Geochemical modelling and analysis
Description: An investigation of the effects of anthropogenic CO2 emission scenarios on freshwater acidity, with implications for ecology.
Major: Any major but students should have completed CHEMY100/101
Marine conservation, human use and underwater noise
Description: Complete an interdisciplinary project of relevance to the community, in the theme of marine conservation and underwater sound. We will visit an area of a newly established Marine Protected Area (MPA) in the Bay of Plenty and will engage with the community and stakeholders such as the regional council, Department of Conservation and iwi/ hapū.
Major: Ecology & Biodiversity, Environmental Science, Aquaculture.
Scientists in Schools
Description: Work alongside a local primary school teacher to assist them in teaching science to the next generation of budding scientists.
Major: Open to all science majors.
Campus: Hamilton or Tauranga
Rēkohu - Chatham Islands
Description: Develops skills in preparing for, undertaking, and analysing the results of an extended field investigation to Rēkohu.
Major: Earth Sciences, Environmental Sciences, Ecology & Biodiversity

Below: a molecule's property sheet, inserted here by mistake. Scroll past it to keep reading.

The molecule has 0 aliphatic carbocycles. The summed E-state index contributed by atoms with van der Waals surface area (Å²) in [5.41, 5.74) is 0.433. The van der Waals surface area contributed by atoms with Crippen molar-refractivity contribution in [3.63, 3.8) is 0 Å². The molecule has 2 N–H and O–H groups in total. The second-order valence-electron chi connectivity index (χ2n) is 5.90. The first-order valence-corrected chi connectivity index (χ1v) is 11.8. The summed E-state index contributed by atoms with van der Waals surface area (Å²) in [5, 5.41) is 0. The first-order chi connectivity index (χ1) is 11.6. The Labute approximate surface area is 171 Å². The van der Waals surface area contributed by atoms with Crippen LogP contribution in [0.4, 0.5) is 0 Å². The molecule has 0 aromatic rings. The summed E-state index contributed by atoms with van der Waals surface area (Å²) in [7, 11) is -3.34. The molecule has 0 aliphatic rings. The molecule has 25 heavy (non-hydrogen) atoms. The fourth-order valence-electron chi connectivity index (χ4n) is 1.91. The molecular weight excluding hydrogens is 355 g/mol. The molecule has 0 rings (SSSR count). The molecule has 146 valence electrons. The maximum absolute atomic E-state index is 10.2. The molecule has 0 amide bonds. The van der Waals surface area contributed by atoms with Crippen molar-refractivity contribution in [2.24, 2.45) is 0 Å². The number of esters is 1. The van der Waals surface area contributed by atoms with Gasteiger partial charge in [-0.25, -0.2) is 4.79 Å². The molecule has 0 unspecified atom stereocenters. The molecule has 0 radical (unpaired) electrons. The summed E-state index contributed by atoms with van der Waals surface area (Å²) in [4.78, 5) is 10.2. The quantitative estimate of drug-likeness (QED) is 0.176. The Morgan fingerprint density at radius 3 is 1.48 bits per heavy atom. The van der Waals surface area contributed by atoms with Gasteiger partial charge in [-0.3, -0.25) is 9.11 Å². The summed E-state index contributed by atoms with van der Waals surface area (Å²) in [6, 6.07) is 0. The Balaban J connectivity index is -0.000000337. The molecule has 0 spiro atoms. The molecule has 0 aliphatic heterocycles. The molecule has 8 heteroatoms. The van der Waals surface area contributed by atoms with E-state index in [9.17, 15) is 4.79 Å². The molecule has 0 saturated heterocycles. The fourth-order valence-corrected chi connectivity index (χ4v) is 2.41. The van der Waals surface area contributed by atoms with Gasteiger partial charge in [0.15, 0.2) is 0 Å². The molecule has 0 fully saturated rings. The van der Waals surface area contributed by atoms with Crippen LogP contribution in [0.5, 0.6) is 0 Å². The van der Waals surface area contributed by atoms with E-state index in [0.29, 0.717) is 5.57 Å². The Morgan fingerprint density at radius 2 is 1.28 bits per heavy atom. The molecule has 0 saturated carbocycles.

Campus: Hamilton or Tauranga
Modern Methods for Molecular Scientists
Description: Develop a detailed working knowledge of the techniques that are commonly used in modern molecular biology.
Major: Molecular & Cellular Biology.
Native Plant Restoration
Description: Learn about the theory and practice of native plant restoration at the community and species level, with a mixture of field visits and lab analysis.
Major: any Science major.
Scuba for Science
Description: You will learn about the importance of monitoring the underwater environment and marine reserves, with specific focus on the Waikato coastline. This paper provides opportunity to interact with scientists, iwi and coastal managers from a variety of organisations/locations and learn about the breadth of projects that use scuba for science.
Major: Earth Sciences, Environmental Sciences, Ecology & Biodiversity, Aquaculture.
Campus: Hamilton. Teaching contact hours are matched with the Tauranga Shuttle timing so Tauranga-based students can attend.
One of the unique features of our Bachelor of Science (Technology) [BSc(Tech)] degree, is the opportunity to undertake a science work placement at a local business/organisation. To ensure a successful work experience, students complete SCIEN270 - Preparation for the Professional Workplace, in their second year of study. This is followed by the work placement itself, SCIEN371 - Science Work Placement, which normally occurs during the summer between a student's second and third years of study.